SDL licenses with spinoff company

By Kim Burgess
The Herald Journal
January 12, 2009

Utah State University’s Space Dynamics Laboratory is bringing its technology to the marketplace for the first time through a licensing agreement with a new company.

SDL signed the contract with Thermal Management Technologies on Dec. 19. TMT is technically a “spin-out” business of the Utah State University Research Foundation; SDL is the largest USURF unit.

Through the contract, USURF has equity and royalty agreements with the new company, meaning it will benefit from TMT’s financial successes.

“This is huge,” said USURF Executive Vice President for Business Operations Forrest Fackrell, who is responsible for TMT’s business structure. “We are very excited. ... It really has been an undertaking of about three years.”

TMT’s goal is to find commercial applications for two SDL innovations — channeled cooling panels and flexible thermal links. Both are used to dissipate heat from aerospace machinery.

According to Fackrell, the technologies have broad commercial applications in the aircraft, automobile and electronics industries. For instance, they could be used to cool computers, which currently depend on internal fans.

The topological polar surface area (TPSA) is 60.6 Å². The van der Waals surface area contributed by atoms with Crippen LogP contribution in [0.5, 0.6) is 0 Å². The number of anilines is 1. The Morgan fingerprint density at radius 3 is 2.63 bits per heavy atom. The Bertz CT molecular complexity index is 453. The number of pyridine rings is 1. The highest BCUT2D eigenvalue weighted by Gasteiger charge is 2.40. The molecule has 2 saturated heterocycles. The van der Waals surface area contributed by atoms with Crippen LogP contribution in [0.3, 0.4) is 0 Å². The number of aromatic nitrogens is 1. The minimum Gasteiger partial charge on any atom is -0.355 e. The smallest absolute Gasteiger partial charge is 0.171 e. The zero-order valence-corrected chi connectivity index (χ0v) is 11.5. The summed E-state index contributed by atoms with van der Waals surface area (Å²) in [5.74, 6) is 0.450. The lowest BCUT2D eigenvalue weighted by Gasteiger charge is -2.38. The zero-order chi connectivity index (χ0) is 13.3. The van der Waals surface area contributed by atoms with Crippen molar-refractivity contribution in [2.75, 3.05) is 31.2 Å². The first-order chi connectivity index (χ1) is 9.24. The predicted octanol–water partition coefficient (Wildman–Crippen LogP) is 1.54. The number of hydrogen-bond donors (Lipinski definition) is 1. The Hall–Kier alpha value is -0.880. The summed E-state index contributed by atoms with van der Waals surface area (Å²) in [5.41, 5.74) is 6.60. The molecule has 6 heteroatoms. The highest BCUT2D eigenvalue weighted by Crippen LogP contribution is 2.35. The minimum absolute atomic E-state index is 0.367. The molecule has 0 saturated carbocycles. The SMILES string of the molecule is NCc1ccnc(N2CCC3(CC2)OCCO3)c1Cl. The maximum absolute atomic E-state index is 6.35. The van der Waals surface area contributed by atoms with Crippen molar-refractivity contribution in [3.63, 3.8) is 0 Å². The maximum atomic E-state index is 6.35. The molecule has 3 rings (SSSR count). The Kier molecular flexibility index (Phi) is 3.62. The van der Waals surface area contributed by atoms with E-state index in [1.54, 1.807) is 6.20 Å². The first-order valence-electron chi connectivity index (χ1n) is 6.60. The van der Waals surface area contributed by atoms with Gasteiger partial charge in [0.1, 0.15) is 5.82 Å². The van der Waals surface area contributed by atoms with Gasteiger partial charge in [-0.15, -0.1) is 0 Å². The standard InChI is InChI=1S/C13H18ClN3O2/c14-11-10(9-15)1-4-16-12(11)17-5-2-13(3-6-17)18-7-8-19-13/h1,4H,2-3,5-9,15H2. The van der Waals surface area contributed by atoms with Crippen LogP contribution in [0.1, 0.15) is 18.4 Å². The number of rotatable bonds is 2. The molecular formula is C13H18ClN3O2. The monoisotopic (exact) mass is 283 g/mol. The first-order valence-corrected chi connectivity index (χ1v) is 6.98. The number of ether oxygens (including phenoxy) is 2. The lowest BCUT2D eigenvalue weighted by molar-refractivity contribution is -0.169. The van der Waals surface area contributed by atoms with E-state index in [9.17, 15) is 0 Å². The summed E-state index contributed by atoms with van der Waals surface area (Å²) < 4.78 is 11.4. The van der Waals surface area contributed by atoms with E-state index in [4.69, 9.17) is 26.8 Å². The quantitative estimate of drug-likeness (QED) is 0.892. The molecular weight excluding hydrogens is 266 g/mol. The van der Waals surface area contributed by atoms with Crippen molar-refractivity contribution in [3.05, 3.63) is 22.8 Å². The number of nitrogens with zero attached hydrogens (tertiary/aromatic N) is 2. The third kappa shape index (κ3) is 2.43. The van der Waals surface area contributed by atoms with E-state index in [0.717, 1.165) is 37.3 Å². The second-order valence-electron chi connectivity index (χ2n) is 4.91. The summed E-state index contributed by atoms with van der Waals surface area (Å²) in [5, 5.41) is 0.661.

Already, TMT has set up offices at 1575 N. 600 East in North Logan. Six people will be employed there in the coming weeks.

The founders of TMT include four professionals with diverse backgrounds: Fackrell, Clair Batty, Scott Jensen and David Bell.

Batty and Jensen are both engineers who helped develop many of TMT’s products. Before retiring in 2003, Batty served as head of USU’s Mechanical and Aerospace Engineering Department.

Bell, a USU alum, has worked with many start-up companies and holds multiple patents.

During TMT’s start-up phase, USU students also played a large role in the company; three Aggies currently work there part time.

“The technology now holds potential to create jobs locally and strengthen U.S. competitiveness,” said Doug Lemon, director of SDL. “This is the first of what I expect will be many SDL-developed technologies being transitioned into commercial applications, through spin-out companies such as TMT or through licenses to existing firms.”

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© 2009 The Herald Journal